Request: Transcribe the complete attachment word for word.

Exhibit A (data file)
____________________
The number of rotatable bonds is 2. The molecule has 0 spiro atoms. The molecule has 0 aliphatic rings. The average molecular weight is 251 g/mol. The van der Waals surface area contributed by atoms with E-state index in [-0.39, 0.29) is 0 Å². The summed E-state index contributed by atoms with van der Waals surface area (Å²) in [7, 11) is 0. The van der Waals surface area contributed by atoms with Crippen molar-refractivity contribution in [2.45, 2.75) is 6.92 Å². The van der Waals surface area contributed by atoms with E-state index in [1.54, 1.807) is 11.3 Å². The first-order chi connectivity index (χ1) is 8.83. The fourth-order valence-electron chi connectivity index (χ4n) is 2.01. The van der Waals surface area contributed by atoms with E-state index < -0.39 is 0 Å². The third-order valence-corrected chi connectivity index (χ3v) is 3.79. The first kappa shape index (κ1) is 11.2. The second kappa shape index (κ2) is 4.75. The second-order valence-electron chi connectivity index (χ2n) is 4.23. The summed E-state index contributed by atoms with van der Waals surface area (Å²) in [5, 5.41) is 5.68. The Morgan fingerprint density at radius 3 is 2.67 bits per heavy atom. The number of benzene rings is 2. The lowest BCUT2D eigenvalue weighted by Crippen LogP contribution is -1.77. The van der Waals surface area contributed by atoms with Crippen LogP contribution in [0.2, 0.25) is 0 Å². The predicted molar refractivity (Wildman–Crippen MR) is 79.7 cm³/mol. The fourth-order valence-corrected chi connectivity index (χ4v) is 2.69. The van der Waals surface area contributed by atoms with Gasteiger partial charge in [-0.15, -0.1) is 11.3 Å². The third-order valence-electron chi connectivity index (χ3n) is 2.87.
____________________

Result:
The number of rotatable bonds is 2. The molecule has 0 spiro atoms. The molecule has 0 aliphatic rings. The average molecular weight is 251 g/mol. The van der Waals surface area contributed by atoms with E-state index in [-0.39, 0.29) is 0 Å². The summed E-state index contributed by atoms with van der Waals surface area (Å²) in [7, 11) is 0. The van der Waals surface area contributed by atoms with Crippen molar-refractivity contribution in [2.45, 2.75) is 6.92 Å². The van der Waals surface area contributed by atoms with E-state index in [1.54, 1.807) is 11.3 Å². The first-order chi connectivity index (χ1) is 8.83. The fourth-order valence-electron chi connectivity index (χ4n) is 2.01. The van der Waals surface area contributed by atoms with E-state index < -0.39 is 0 Å². The third-order valence-corrected chi connectivity index (χ3v) is 3.79. The first kappa shape index (κ1) is 11.2. The second kappa shape index (κ2) is 4.75. The second-order valence-electron chi connectivity index (χ2n) is 4.23. The summed E-state index contributed by atoms with van der Waals surface area (Å²) in [5, 5.41) is 5.68. The Morgan fingerprint density at radius 3 is 2.67 bits per heavy atom. The number of benzene rings is 2. The lowest BCUT2D eigenvalue weighted by Crippen LogP contribution is -1.77. The van der Waals surface area contributed by atoms with Crippen LogP contribution in [0.2, 0.25) is 0 Å². The predicted molar refractivity (Wildman–Crippen MR) is 79.7 cm³/mol. The fourth-order valence-corrected chi connectivity index (χ4v) is 2.69. The van der Waals surface area contributed by atoms with Gasteiger partial charge in [-0.15, -0.1) is 11.3 Å². The third-order valence-electron chi connectivity index (χ3n) is 2.87.